Does Taking the Stairs Vs. The Elevator Really Make Much Difference?
One of the most widely shared ways to live a more active lifestyle is to take the stairs whenever you have the option to, but is it really an effective way to burn calories?
Although taking the stairs in and of itself probably won’t help you see a noticeable difference in your weight–unless you live on the tenth floor–even just a flight or two a day will add to your step count, give your heart rate a brief boost, and get your muscles warmed up and activated.
Small Amounts Add Up
Skipping down stairs won’t make a big difference, but going up certainly can. On average, you will burn about 0.17 calories for each stair you climb. So, climbing 10 steps burns about 1.5 calories–not bad for just a few seconds of effort. To do the math, just note that there are generally 12-13 stairs in a flight, which equates to roughly 2.21 calories per flight climbed.
If you live or work on the tenth floor, you will burn about 22.1 calories climbing up to your door. You can add to this number if you’re carrying heavy bags or moving quickly. If you climb these stairs 5 days a week for 50 weeks of the year, you will burn 5525 calories, or just over a pound and a half.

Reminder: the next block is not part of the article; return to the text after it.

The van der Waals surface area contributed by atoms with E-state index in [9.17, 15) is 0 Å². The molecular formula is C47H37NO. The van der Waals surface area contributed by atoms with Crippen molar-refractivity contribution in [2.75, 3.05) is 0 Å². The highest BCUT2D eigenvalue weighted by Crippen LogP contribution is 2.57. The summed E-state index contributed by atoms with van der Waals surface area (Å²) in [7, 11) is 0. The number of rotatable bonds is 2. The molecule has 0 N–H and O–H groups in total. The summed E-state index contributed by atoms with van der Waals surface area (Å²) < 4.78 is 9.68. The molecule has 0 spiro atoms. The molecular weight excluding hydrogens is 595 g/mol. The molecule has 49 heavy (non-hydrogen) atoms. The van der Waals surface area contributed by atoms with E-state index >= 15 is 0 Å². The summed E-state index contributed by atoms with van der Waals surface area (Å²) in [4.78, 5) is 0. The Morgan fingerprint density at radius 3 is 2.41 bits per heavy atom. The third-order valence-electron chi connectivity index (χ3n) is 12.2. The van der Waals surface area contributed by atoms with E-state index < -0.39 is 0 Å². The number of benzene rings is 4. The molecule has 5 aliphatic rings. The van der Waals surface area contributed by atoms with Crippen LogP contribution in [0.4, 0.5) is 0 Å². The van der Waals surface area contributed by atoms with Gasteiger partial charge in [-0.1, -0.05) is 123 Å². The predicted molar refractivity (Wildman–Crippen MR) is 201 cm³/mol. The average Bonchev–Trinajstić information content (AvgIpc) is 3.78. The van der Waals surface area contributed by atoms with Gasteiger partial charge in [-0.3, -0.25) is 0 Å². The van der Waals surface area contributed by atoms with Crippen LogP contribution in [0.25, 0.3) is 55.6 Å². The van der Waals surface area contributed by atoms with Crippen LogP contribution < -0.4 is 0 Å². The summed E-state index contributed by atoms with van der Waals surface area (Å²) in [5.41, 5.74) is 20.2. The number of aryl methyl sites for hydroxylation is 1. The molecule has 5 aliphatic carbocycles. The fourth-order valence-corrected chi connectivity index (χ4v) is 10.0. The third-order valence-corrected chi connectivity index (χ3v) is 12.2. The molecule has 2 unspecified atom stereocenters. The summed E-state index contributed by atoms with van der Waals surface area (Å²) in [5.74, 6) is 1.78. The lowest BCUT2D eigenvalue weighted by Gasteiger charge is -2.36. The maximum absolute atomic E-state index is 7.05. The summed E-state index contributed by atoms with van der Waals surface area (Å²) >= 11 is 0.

More Than Just Burning A Few Calories
However, the benefit in climbing stairs isn’t all summed up in the amount of calories. Anyone who has climbed stairs before knows that they can instantly activate your body’s biggest muscles, which is why the stair climber is one of the most popular pieces of equipment at the gym.
When you climb stairs, even if it doesn’t burn a lot of calories, it does activate your muscles and gets them working. That helps to preserve muscle mass and, overtime, even build muscle mass if you are consistently using the stairs and increasing the intensity (by climbing faster, climber further, or carrying more).
So, to recap, simply taking the stairs in and of itself probably won’t give you your dream body. However, it will help you get into that mindset of living a healthier, more active lifestyle. And, overtime, these little changes do add up. As they turn into healthy habits, you will definitely begin to see big changes in the way you look, think, and feel.